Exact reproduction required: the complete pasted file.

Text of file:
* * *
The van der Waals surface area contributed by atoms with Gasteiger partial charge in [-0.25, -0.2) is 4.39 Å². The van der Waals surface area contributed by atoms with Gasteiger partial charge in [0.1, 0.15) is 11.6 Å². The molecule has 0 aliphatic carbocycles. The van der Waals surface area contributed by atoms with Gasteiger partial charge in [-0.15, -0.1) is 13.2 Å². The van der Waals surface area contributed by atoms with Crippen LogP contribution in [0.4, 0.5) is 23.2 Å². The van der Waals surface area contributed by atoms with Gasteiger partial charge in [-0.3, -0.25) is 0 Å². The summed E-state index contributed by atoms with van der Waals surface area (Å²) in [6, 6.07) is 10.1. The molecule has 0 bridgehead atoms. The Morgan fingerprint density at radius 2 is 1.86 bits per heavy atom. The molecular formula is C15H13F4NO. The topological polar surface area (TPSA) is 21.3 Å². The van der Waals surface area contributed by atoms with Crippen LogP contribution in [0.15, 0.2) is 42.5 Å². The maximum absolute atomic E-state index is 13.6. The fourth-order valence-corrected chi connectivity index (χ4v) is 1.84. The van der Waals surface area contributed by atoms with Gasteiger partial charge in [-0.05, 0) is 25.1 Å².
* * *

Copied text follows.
The van der Waals surface area contributed by atoms with Gasteiger partial charge in [-0.25, -0.2) is 4.39 Å². The van der Waals surface area contributed by atoms with Gasteiger partial charge in [0.1, 0.15) is 11.6 Å². The molecule has 0 aliphatic carbocycles. The van der Waals surface area contributed by atoms with Gasteiger partial charge in [-0.15, -0.1) is 13.2 Å². The van der Waals surface area contributed by atoms with Crippen LogP contribution in [0.4, 0.5) is 23.2 Å². The van der Waals surface area contributed by atoms with Gasteiger partial charge in [-0.3, -0.25) is 0 Å². The summed E-state index contributed by atoms with van der Waals surface area (Å²) in [6, 6.07) is 10.1. The molecule has 0 bridgehead atoms. The Morgan fingerprint density at radius 2 is 1.86 bits per heavy atom. The molecular formula is C15H13F4NO. The topological polar surface area (TPSA) is 21.3 Å². The van der Waals surface area contributed by atoms with Crippen LogP contribution in [0.15, 0.2) is 42.5 Å². The maximum absolute atomic E-state index is 13.6. The fourth-order valence-corrected chi connectivity index (χ4v) is 1.84. The van der Waals surface area contributed by atoms with Gasteiger partial charge in [-0.05, 0) is 25.1 Å².